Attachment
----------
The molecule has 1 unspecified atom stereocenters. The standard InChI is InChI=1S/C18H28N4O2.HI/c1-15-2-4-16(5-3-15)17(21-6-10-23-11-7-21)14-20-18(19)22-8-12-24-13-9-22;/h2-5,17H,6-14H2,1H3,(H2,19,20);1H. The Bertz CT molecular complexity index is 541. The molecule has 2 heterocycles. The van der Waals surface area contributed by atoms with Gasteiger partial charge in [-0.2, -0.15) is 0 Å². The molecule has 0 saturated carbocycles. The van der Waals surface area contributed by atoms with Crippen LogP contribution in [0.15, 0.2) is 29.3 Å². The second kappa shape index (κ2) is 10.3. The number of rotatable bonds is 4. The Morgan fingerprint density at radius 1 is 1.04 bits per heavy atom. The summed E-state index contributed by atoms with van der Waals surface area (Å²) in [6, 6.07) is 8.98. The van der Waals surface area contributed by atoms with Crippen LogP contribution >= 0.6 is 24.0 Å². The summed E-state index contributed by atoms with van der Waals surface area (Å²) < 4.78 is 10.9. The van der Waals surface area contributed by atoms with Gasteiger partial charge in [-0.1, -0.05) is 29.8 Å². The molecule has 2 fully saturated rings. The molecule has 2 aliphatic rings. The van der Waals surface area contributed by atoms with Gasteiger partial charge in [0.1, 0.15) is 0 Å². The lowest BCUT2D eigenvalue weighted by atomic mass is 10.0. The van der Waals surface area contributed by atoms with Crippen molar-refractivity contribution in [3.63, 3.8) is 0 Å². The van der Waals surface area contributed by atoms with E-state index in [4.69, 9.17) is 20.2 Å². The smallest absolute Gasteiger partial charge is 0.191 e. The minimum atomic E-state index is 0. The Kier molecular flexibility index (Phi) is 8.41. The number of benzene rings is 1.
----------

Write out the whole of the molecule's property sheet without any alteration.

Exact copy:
The molecule has 1 unspecified atom stereocenters. The standard InChI is InChI=1S/C18H28N4O2.HI/c1-15-2-4-16(5-3-15)17(21-6-10-23-11-7-21)14-20-18(19)22-8-12-24-13-9-22;/h2-5,17H,6-14H2,1H3,(H2,19,20);1H. The Bertz CT molecular complexity index is 541. The molecule has 2 heterocycles. The van der Waals surface area contributed by atoms with Gasteiger partial charge in [-0.2, -0.15) is 0 Å². The molecule has 0 saturated carbocycles. The van der Waals surface area contributed by atoms with Crippen LogP contribution in [0.15, 0.2) is 29.3 Å². The second kappa shape index (κ2) is 10.3. The number of rotatable bonds is 4. The Morgan fingerprint density at radius 1 is 1.04 bits per heavy atom. The summed E-state index contributed by atoms with van der Waals surface area (Å²) in [6, 6.07) is 8.98. The van der Waals surface area contributed by atoms with Crippen LogP contribution >= 0.6 is 24.0 Å². The summed E-state index contributed by atoms with van der Waals surface area (Å²) < 4.78 is 10.9. The van der Waals surface area contributed by atoms with Gasteiger partial charge in [-0.1, -0.05) is 29.8 Å². The molecule has 2 fully saturated rings. The molecule has 2 aliphatic rings. The van der Waals surface area contributed by atoms with Gasteiger partial charge in [0.1, 0.15) is 0 Å². The lowest BCUT2D eigenvalue weighted by atomic mass is 10.0. The van der Waals surface area contributed by atoms with Crippen molar-refractivity contribution in [3.63, 3.8) is 0 Å². The van der Waals surface area contributed by atoms with E-state index in [4.69, 9.17) is 20.2 Å². The smallest absolute Gasteiger partial charge is 0.191 e. The minimum atomic E-state index is 0. The Kier molecular flexibility index (Phi) is 8.41. The number of benzene rings is 1.